GPU Computing: From Computer Games to Deep Learning and Self-Driving Cars

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GPU Computing: From Computer Games to Deep Learning and Self-Driving Cars
Thursday, February 16, 2017 - 4:30pm to 5:30pm
Allen Extension Building: 101X Auditorium
Dr. Michael Lightstone, VP of GPU Architecture, Nvidia
Abstract / Description: 

This talk will discuss the evolution of GPU computing over the last ten years from computer gaming to high performance and scientific computing to most recently self-driving cars and speech recognition in the data center.  Along the way, there have been many challenges and innovations in hardware architecture, memory technology, power efficiency, resiliency and programming models.  Most recently, deep learning have emerged as a dominant workload that is driving many of the new applications.  This new workload shares many aspects of prior applications while at the same time introducing new and unique computational demands that are driving next-generation design.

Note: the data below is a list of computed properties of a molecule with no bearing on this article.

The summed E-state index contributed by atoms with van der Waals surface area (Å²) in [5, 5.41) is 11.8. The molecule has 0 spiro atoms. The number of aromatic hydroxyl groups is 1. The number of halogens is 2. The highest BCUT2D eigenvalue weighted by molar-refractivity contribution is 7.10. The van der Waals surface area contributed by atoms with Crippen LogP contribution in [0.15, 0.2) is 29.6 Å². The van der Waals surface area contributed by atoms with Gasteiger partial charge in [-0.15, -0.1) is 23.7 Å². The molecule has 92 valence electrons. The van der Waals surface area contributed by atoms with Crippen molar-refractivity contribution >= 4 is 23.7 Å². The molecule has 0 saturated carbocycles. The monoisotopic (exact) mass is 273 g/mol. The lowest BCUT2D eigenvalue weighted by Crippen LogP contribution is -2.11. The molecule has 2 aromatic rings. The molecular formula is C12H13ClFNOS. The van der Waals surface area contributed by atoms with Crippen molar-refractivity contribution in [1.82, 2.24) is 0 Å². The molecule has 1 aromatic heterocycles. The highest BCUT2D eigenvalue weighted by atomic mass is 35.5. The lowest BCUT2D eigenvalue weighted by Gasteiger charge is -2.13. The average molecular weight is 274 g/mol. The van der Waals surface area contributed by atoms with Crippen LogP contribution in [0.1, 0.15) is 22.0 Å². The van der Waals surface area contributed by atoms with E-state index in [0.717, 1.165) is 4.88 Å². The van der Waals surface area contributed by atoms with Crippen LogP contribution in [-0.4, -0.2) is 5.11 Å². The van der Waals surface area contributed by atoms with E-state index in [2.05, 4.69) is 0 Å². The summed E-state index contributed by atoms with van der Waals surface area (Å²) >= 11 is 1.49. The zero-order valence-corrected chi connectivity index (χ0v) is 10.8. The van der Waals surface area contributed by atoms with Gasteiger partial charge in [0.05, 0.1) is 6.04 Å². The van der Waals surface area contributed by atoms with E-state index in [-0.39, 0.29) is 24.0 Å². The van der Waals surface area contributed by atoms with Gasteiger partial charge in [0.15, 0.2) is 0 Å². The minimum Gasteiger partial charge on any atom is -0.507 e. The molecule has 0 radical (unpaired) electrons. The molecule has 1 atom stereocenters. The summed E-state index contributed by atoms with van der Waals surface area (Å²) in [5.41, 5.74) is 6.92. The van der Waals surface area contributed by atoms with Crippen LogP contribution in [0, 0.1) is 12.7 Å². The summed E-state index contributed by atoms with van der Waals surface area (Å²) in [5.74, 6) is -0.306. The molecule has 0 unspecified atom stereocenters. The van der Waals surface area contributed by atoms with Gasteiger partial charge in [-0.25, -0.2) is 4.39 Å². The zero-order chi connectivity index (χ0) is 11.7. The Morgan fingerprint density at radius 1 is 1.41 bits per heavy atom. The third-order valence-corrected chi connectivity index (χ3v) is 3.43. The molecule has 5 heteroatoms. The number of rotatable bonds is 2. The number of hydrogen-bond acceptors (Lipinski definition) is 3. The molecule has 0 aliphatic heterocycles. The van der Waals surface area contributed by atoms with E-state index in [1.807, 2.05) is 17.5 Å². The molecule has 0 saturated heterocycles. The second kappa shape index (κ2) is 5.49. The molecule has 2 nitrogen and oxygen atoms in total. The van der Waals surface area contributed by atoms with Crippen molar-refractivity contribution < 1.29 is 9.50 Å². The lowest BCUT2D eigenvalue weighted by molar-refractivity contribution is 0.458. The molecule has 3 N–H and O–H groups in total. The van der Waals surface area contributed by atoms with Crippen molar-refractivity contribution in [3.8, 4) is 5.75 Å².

Michael Lightstone is currently VP of GPU Architecture at Nvidia.  His team designs next-generation GPU HW for applications ranging from high performance computing to deep learning to virtual reality with a focus on performance, programmability, efficiency and resiliency    Michael obtained his Ph.D. in ECE from the University of California at Santa Barbara and a B.S. in ECE from the University of Illinois at Urbana-Champaign.